Before selecting Rossvale as my club of choice this week, I had only a brief understanding of the split between them and Rossvale Academy. While there is an extensive history to delve into, I feel it is important to immediately address the elephant in the room.
As far as I understand, the story goes like this:
Originally formed as Woodhill Boys Club in Bishopbriggs, Rossvale operated as an organisation primarily operating youth teams from the ages of 5 to 18. However, in 2010 the club made the decision to form a ‘first team’ that would compete in the Scottish Junior Leagues; joining the West Region Central District Second Division from the 2011-12 season. The aim of the first team was to provide a clear pathway from the multitude of youth teams into a competitive squad in the Junior ranks. It seemed to work as they achieved a respectable amount in a short space of time. A West Region Central District First Division title success lifted them into the West Region Premier Division.
This is where the spice comes in. As with plenty of former Junior outfits, Rossvale joined the newly formed West of Scotland Football League to take their place in an expanded senior pyramid. A couple seasons in, the club began a background restructure, including an interesting link with Gibraltar National League side Europa Point FC. During this time, Rossvale also relocated to New Petershill Park in Springburn while Huntershill Sports Hub was being developed.
The Academy side of the club became disillusioned with what the senior side had become, with arguments about the entire purpose of the club not being fulfilled. They felt a clear divide between the WoSFL side and the academy had been created. Claims that youth players were not being given a fair chance to progress came to light; with Rossvale’s decision not to enter an U20s team for the 2022/23 season used as the prime example. The academy also claimed they were not involved in the process of the link with Europa Point. As such, Rossvale Academy split from the senior outfit and were successfully inaugurated into the West of Scotland Fourth Division, with aims to reach as high as their potential allows them.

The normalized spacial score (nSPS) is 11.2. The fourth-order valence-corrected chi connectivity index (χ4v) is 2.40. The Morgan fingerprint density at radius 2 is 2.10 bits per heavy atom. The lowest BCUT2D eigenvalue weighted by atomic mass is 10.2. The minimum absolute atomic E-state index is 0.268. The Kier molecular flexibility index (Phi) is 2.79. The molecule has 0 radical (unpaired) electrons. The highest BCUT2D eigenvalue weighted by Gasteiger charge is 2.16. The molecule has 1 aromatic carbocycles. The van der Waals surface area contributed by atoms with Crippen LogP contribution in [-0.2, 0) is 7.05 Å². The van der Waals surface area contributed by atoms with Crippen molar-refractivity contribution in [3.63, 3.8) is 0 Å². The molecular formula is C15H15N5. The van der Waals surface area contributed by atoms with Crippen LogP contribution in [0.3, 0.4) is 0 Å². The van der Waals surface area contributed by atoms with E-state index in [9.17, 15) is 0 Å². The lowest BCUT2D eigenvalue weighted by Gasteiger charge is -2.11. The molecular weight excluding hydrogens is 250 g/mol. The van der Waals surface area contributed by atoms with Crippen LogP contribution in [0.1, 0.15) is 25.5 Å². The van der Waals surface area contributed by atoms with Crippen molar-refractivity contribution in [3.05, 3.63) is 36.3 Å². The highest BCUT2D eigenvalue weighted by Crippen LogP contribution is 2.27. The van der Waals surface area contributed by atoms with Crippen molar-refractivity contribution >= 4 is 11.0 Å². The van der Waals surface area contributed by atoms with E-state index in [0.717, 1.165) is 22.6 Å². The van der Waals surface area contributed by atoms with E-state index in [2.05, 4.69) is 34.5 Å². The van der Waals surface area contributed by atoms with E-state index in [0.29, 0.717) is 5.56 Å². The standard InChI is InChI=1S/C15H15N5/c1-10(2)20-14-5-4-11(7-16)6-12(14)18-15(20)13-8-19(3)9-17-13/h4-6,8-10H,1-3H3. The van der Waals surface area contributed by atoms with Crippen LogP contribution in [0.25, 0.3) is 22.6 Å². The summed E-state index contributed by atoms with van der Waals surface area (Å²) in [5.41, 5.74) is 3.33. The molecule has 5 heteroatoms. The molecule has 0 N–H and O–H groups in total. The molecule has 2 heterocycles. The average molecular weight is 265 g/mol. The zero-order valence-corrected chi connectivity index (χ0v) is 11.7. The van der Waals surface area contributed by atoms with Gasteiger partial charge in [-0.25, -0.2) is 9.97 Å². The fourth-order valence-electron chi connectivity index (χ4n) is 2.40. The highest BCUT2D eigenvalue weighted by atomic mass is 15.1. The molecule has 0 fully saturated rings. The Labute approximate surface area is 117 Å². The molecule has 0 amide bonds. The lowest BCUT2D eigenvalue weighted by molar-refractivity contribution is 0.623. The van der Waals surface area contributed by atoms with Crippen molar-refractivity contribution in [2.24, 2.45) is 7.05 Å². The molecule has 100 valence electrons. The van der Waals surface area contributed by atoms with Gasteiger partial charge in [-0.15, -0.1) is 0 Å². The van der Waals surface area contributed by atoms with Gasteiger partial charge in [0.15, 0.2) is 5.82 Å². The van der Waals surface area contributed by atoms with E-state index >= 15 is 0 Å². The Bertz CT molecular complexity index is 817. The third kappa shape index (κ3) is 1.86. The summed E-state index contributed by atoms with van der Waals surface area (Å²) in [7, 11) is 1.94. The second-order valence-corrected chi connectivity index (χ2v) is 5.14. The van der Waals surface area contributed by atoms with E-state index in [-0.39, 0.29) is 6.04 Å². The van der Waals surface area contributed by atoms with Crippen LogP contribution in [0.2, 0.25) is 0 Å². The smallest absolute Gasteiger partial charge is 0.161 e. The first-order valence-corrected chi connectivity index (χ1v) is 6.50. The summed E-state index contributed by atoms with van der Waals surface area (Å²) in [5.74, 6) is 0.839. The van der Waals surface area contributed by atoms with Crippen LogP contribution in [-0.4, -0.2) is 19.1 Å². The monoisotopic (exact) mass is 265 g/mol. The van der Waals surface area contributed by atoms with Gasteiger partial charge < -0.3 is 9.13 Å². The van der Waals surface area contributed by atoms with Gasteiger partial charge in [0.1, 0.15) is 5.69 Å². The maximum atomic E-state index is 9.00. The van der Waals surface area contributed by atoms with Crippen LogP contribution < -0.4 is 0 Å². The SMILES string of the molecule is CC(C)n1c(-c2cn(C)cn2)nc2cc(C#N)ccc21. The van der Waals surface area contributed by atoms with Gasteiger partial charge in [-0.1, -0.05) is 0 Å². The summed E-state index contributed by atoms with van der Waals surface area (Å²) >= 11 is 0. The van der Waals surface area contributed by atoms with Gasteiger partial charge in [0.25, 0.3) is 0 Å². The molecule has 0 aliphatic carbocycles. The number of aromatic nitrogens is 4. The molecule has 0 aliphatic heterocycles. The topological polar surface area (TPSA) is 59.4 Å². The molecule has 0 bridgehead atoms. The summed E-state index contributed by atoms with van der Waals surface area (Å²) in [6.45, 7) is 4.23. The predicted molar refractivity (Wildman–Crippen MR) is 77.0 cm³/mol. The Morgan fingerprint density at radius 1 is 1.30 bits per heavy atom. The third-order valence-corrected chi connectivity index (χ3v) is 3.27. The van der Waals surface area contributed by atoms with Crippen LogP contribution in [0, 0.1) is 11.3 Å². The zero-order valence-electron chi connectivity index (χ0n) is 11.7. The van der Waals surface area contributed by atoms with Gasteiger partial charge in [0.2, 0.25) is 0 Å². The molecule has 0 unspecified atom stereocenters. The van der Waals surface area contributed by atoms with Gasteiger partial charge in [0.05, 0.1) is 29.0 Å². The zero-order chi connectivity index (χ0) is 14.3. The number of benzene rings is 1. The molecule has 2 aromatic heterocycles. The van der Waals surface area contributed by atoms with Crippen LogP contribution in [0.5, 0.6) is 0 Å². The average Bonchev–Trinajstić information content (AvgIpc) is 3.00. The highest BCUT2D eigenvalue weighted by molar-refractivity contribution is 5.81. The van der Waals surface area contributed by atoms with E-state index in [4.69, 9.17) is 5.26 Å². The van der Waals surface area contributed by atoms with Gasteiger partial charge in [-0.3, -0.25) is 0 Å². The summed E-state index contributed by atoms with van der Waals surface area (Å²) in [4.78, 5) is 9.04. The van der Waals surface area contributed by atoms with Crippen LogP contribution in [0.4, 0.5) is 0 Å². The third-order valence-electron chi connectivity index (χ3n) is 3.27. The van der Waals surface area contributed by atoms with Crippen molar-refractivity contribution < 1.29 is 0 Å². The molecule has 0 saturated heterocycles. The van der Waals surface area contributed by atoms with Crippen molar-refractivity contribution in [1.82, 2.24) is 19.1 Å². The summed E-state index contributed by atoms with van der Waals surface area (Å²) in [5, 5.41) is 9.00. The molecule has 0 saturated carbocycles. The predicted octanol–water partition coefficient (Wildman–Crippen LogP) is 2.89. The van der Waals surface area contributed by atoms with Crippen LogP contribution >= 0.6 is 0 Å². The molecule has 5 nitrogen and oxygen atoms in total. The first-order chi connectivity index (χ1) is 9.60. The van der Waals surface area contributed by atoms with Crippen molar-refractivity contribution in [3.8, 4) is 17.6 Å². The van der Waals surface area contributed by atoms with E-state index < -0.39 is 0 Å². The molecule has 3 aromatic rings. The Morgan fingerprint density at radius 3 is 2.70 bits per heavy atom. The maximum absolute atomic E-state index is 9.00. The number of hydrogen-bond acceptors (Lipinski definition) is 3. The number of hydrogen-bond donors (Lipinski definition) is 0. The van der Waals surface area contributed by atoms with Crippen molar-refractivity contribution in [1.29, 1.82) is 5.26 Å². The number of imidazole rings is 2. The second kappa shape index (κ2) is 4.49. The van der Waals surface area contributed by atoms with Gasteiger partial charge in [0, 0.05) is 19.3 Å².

As for Rossvale FC, they currently ply their trade in the WoSFL First Division with a slight change to their original badge. The year 2011 lies at the base to signify the first season the senior team competed. Whereas Rossvale Academy sport the year 1976 after the original formation of the club. This leaves the confusing visual of a ‘first team’ and ‘academy team’ playing in the same league system that doesn’t involve the infamous Colt sides.
Moving forward, Rossvale look to be in a tricky situation. As with the terms of the split from the academy, they have until the beginning of next season to rebrand themselves. They will no longer have access to the Rossvale name. To spin it positively, it leaves hope for new opportunities and a fresh start for the club to forge an independent path.